Has this happened to you? You pick up your laptop and go to sit on the couch, only to have your Internet connection start to lag — or drop out entirely.
Problems with your home wifi network can be frustrating. Luckily, there are several easy steps you can take to improve your wireless reception.
1. Position your wireless router near the center of your house. Your router’s signal radiates outward from the antenna, so if it’s positioned on one end of the house, it might be sending that signal out to your yard, but missing the other end of your home. Try putting the router as close to the middle of the house as possible to ensure the signal can reach every room.
2. Keep your router unobstructed. You might be tempted to keep electronic devices like your modem and router tucked away in a cabinet or a closet, but this actually obstructs your signal. You’ll get better results if your wireless router is out in the open.
3. Elevate the router if possible. Try setting it on a shelf or countertop instead of on the floor.
4. Make sure you have a password set up. If your wireless network isn’t secure, anyone within range can use your connection and hog your bandwidth. Securing your network is a good idea no matter what, so if you don’t have a password on your router, set one today!
5. Keep your router away from other devices. Many people store their routers in an entertainment center or near their cable boxes, but devices like TVs and speakers can generate interference that harms your router’s signal and slows down your connections. Try to keep your router away from other electronics.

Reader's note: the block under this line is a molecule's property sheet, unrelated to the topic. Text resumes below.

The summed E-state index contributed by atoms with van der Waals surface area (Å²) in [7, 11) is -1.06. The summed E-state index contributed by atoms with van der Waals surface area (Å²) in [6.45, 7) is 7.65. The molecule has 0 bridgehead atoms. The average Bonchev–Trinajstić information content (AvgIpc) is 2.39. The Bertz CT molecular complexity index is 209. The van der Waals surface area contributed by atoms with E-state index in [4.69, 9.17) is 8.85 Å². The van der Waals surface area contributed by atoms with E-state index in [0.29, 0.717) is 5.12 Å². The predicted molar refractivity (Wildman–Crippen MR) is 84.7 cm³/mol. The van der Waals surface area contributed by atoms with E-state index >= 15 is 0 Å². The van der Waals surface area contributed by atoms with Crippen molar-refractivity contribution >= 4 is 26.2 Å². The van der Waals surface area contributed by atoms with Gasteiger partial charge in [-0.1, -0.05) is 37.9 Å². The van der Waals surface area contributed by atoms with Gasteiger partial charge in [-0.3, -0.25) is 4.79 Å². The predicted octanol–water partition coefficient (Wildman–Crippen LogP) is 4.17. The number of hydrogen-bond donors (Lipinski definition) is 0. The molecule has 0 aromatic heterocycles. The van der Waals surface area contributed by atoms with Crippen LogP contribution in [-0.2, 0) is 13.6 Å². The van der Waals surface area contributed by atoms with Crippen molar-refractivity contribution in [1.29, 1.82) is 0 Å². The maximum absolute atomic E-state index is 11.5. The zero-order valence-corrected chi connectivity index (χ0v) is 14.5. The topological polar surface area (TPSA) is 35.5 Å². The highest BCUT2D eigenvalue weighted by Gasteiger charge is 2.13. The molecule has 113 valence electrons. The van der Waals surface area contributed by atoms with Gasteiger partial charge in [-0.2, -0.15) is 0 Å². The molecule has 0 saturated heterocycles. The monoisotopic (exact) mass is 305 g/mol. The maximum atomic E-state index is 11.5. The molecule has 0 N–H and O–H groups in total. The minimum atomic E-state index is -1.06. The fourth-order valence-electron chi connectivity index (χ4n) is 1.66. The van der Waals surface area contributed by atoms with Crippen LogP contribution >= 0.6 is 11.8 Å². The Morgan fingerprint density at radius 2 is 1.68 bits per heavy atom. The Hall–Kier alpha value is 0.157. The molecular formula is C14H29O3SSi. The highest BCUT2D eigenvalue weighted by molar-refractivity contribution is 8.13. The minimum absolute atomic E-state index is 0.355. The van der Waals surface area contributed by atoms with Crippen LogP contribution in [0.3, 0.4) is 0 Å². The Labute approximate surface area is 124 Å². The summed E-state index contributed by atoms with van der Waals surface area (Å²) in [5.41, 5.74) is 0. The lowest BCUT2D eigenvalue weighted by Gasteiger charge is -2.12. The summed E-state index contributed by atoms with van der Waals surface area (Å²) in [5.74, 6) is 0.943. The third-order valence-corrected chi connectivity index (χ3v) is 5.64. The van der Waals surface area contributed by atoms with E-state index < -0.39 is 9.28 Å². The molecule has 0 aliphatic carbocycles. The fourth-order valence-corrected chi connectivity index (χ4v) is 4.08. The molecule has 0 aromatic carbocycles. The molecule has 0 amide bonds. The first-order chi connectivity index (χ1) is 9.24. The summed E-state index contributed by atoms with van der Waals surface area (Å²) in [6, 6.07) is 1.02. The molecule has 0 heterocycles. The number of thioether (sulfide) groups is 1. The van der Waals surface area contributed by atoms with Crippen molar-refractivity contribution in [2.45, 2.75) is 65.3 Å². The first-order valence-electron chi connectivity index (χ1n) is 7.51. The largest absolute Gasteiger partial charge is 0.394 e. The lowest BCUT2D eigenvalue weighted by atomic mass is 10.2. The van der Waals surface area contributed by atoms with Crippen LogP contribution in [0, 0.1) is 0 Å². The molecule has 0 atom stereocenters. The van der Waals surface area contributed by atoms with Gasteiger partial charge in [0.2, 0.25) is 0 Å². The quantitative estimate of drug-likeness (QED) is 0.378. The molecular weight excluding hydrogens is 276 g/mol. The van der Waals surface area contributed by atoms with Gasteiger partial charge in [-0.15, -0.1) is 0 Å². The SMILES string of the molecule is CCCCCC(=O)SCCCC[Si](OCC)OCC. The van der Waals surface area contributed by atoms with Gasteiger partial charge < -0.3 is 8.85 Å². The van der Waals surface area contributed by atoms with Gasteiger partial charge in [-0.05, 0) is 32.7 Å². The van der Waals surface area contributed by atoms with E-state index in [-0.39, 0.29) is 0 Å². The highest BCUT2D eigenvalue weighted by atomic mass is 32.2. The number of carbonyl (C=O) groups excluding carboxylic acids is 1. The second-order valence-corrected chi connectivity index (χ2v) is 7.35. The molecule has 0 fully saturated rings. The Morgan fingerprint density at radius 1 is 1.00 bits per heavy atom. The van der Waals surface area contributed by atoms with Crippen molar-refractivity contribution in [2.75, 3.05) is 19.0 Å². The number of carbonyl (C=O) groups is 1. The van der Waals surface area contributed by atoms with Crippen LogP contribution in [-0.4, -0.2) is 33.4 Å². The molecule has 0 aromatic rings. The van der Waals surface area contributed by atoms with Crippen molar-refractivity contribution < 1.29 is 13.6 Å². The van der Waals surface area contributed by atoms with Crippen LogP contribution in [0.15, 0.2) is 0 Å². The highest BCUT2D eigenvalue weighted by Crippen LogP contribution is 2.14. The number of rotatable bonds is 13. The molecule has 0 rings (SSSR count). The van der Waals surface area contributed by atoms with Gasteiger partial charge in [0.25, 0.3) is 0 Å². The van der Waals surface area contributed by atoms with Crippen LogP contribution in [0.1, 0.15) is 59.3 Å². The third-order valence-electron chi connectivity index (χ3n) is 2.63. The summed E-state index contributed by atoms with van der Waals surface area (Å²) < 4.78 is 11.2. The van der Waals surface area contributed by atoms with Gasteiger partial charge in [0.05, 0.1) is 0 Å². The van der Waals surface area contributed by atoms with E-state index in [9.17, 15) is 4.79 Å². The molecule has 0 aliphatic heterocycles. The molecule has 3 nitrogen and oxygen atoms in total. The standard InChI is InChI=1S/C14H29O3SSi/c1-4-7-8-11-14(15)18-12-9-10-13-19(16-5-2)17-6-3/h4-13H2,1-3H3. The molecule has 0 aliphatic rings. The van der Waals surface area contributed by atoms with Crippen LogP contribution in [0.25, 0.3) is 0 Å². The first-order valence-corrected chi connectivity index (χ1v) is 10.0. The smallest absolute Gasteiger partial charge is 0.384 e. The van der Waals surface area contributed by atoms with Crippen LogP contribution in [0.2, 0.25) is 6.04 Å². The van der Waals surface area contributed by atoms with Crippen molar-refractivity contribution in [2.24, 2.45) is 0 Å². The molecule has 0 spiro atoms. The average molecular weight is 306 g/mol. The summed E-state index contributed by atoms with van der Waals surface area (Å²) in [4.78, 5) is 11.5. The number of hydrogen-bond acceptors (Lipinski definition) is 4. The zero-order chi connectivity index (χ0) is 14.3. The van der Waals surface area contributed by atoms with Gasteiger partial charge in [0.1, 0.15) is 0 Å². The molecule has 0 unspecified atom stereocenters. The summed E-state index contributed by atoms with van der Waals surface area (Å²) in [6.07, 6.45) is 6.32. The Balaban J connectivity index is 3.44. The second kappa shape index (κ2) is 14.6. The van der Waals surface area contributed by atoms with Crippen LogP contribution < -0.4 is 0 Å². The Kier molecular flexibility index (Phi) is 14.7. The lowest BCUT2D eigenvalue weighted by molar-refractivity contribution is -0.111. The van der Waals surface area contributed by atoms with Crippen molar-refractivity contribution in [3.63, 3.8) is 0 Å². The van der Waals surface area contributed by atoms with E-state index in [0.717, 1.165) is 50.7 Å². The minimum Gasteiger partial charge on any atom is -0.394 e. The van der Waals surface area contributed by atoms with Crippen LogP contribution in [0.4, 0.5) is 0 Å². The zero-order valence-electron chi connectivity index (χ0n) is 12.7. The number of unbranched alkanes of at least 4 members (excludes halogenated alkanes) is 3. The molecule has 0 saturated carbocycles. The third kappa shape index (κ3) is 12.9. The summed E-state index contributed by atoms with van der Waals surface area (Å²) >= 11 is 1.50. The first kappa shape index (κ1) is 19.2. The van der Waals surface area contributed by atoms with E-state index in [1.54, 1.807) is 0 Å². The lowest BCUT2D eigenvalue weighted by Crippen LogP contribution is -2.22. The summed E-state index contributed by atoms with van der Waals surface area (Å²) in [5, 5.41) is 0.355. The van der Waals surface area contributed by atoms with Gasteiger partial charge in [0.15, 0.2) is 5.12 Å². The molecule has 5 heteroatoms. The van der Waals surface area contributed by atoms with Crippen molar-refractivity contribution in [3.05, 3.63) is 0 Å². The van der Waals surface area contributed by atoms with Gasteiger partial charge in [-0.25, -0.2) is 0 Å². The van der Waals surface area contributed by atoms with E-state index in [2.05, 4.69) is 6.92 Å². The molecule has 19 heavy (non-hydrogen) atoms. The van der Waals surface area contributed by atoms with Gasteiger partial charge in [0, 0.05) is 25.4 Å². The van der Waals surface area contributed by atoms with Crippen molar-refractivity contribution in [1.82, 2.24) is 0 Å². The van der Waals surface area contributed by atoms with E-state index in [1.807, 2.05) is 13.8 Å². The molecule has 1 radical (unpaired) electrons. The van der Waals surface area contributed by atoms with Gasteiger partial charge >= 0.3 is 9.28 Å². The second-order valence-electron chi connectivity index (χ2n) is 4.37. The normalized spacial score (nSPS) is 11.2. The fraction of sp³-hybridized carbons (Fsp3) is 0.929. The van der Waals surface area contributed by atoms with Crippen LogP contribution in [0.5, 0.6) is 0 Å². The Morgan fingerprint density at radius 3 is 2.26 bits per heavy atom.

6. Use a different frequency. If your router is broadcasting on the 2.4 GHz frequency, consult your user manual (you can find manuals for some common routers on our website) to find out how to switch it to 5 GHz. This bandwidth tends to have less interference, which allows for a clearer signal. However, some older computers might not be able to connect at 5 GHz, so once you make the switch, test all your devices to make sure they can still receive your wireless signal.
7. Experiment with antenna placement. If your router has an internal antenna, this won’t work for you. But if its antenna is on the outside, try pointing it straight up instead of lying flat — and if it has two exterior antennas, try pointing them in different directions.
8. Update your hardware. As we’ve written about before on this blog, equipment matters. Some older routers may not be able to keep up with modern Internet use. A D&P residential helpdesk operator can help you figure out if your current router is up to the task.
There’s a simple test to find out if your wireless router is limiting your speed. With your computer connected to your home wifi and sitting near the router, go to speedtest.net, hit the “Begin Test” button, and take note of the speed it registers. Then plug your computer directly into your modem and do it again. If your speeds are a lot faster when you’re plugged in directly, it may be time to upgrade.
If you need help with this or any other Internet connection issues, call our residential helpdesk at 888-221-2277 or email firstname.lastname@example.org. You can also chat live with a helpdesk operator by going to our website and clicking on the red box at the bottom of your screen.